CINEMA: Didn’t he do all the effects himself?

POPCORN: Yeah, dude. He did that shit with love, too. He wrote it, directed it, played the druggie brother. Even did some stunts himself. There’s this scene where he crashes through a window and someone sets him on fire. He did that.

CINEMA: Talk about burning for your art.

POPCORN: He said it cost too much to hire anybody, so fuck it, I’ll do it myself. When he wasn’t makin’ his own movies, dude was doing effects for other people’s shit.

CINEMA: Like a budget Tom Savini.

POPCORN: Uh-huh.

CINEMA: My stomach is rumbling, but now I have to see it.

POPCORN: Too bad, dude. That’s not the movie I got.

CINEMA: What???

POPCORN: Sorry, I got even less budget than Olaf. You’ll have to find that one on your own. I just wanted to make sure you knew a little bit about him. But there’s a few I can show you for free. Cue up that Tubi, my friend.

( On the television screen, the titles come up: Olaf Ittenbach’s NO REASON. )

POPCORN: Got any food, man? Cuz you definitely wanna be eating while you watch this.

CINEMA: There’s some leftover sausages and ketchup in the fridge.

(  Mellow music plays over happy home movies of a father, mother, and their daughter playing with a new puppy. They frolic in the snow, throwing snowballs and laughing. Everything is idyllic. Cut to a car pulling up outside a gritty warehouse, then a fully naked woman pointing a gun at a man who seems guilty of something. He tells her that he’s got a wife and children, trying to bargain for his life. She replies that she had a child too, a son. )

CINEMA: Not a bad start.  

POPCORN: Keep watching.

( Within the next two minutes, the woman, named Jennifer, has shot the man in his chest and then turned the gun on herself. She puts it against her temple and pulls the trigger, splattering the floor beneath her with blood and brains. “Why?” she asks in voiceover, while doctors work on her blood-soaked body, “Why did I have to go through all of this? Is it finally over?” A strange, deep voice responds, “It’s over. It was very important for you to experience that.” )

CINEMA: I thought this was just going to be a gorefest.

POPCORN: Oh, it is. Believe me, dude. But it’s got this artsy thing going on too. Bunch of meaning of life kinda shit. That’s why I figured you’d dig it.

( There is a flash of Jennifer, fully clothed, firing guns with both hands. Then back to her body on the gurney as medical personnel pump her chest, trying to revive her. The voice says, “Suffering is a solution. If you accept it, you will grow from it. If you deny it, you will experience the same situation over and over.” )

CINEMA: That’s a very Zen perspective to be found in a film like this.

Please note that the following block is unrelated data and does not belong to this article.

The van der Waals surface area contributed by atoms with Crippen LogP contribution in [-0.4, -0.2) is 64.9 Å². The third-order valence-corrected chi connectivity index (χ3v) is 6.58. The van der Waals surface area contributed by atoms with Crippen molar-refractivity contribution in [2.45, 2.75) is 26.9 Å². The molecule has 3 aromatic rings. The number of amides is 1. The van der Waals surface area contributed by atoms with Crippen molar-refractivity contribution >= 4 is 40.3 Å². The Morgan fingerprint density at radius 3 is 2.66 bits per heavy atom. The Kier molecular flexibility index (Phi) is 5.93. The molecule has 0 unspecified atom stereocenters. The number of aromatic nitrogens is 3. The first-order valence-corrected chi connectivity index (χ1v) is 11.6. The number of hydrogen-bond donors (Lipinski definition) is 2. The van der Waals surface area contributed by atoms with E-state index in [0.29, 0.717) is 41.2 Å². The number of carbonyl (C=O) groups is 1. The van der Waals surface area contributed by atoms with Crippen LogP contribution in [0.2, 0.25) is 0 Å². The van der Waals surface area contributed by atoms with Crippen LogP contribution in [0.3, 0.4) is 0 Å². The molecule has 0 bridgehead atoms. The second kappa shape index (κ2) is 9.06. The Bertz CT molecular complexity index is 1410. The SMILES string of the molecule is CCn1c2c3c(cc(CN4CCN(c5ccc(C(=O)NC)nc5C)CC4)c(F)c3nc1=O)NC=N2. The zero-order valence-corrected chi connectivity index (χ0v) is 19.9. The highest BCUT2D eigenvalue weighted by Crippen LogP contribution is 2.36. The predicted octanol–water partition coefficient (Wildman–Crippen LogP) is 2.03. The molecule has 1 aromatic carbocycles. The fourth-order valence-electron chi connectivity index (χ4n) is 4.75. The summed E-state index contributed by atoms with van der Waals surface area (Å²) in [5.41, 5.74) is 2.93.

POPCORN: How’s that?

CINEMA: The first of the Buddha’s Four Noble Truths is the truth of suffering, that it’s an inevitable part of being human. When we learn to accept, even embrace our suffering, it becomes a tool for growth . . .

POPCORN: Speaking of tools, wait ’til you see what they do to this dude’s dick. Shit would make the Buddha cry.

(  Jennifer appears full frontal in different colors lighting before flashing back to the continued efforts to save her. The voice says, “If you realized that you’re not living your dreams but dreaming your life, what would you do to find salvation?” An alarm goes off. Jennifer wakes up, greeted by her husband, who tells her that he already changed their infant son’s diaper.  )  

POPCORN: What starts out a kinda normal day ends up going sideways. Like, movers are coming or something. The husband says all she’s gotta do is give ’em some beer. Chick takes her kid to a neighbor’s house so she can go to the store. But all this weird shit’s going on. This creepy mailman shows up, then some other people. Nobody seems right, so she takes a bath –

CINEMA: Makes sense.

POPCORN: When she wakes up, she’s in this room full of body parts –

( Tosses the bloody rubber leg at Cinema. )

POPCORN: Dude, how come some of us get into this shit?

CINEMA: In your case, I’d say it’s because you’re emotionally and mentally scarred, bordering on deranged. You were probably bullied too much as a child and harbor violent revenge fantasies. It would be for the best if you were institutionalized.

POPCORN: Really?

CINEMA: No, you idiot. It’s a matter of taste, for one.

POPCORN: Like, when somebody watches rom-coms?

CINEMA: Well, that’s just bad taste, but sure. Psychologists say that it takes things that are disturbing and puts them into a fictional context so we can handle them. It’s a way of dealing with fears by giving us a small dose.

POPCORN: Like a vaccine.

CINEMA: Sure. It’s also a bit like a car accident . . . morbid curiosity, I think. Some people have to slow down and take a look. Even if it’s going to haunt their dreams later. I’d say there’s a bit of an adrenaline rush to watching extreme horror too, sometimes even when you see real horrors on the news. It’s . . . safe, maybe?

POPCORN: I’m always thinking, no matter how fucked up my day is, at least I’m not that guy.

CINEMA: Exactly.

( Both watch the screen for a moment, silently, lost in their own thoughts. Finally, Cinema speaks. )   

CINEMA: Interesting use of colors.

POPCORN: Yeah, there’s a reason for that. It’s kinda set up in different parts. There’s a red level and a green level and a blue level . . .

CINEMA: Like Dante’s nine levels of Hell?

POPCORN: Yeah, I guess. You gotta wait to find out why, though. First, this weird dude shows up wearing a Cat-two-loo mask, and . . . .

( Cthulhu, in the form of a masked Popcorn, watches as Cthulhu appears onscreen. The onscreen version begins to guide Jennifer through a variety of hellish scenes. )

CINEMA: You know what? I’m actually enjoying this.

( An eye is scooped out of its socket. Bodies are whipped so hard that flesh is torn. The creepy mailman is wrapped in plastic and whipped until his body is coming apart. A naked man is strapped to a chair while someone kneels in front of him with a pair of scissors. )

POPCORN: Here it goes, dude. The reason to watch this movie.

CINEMA: Wait, are they going to . . .

POPCORN: Show it?

CINEMA: Ohhhhh!

POPCORN: Yeah, they are.

CINEMA: Oh my god. Noooo . . .

POPCORN: Not what you thought was gonna happen, right?

CINEMA: No!!! It was even worse.

POPCORN: How ’bout that for some effects?

CINEMA: It’s effective, that’s for sure.

( Cat-two-loo looks over at his friend, holding up the food on his fork. )

POPCORN: Want a sausage?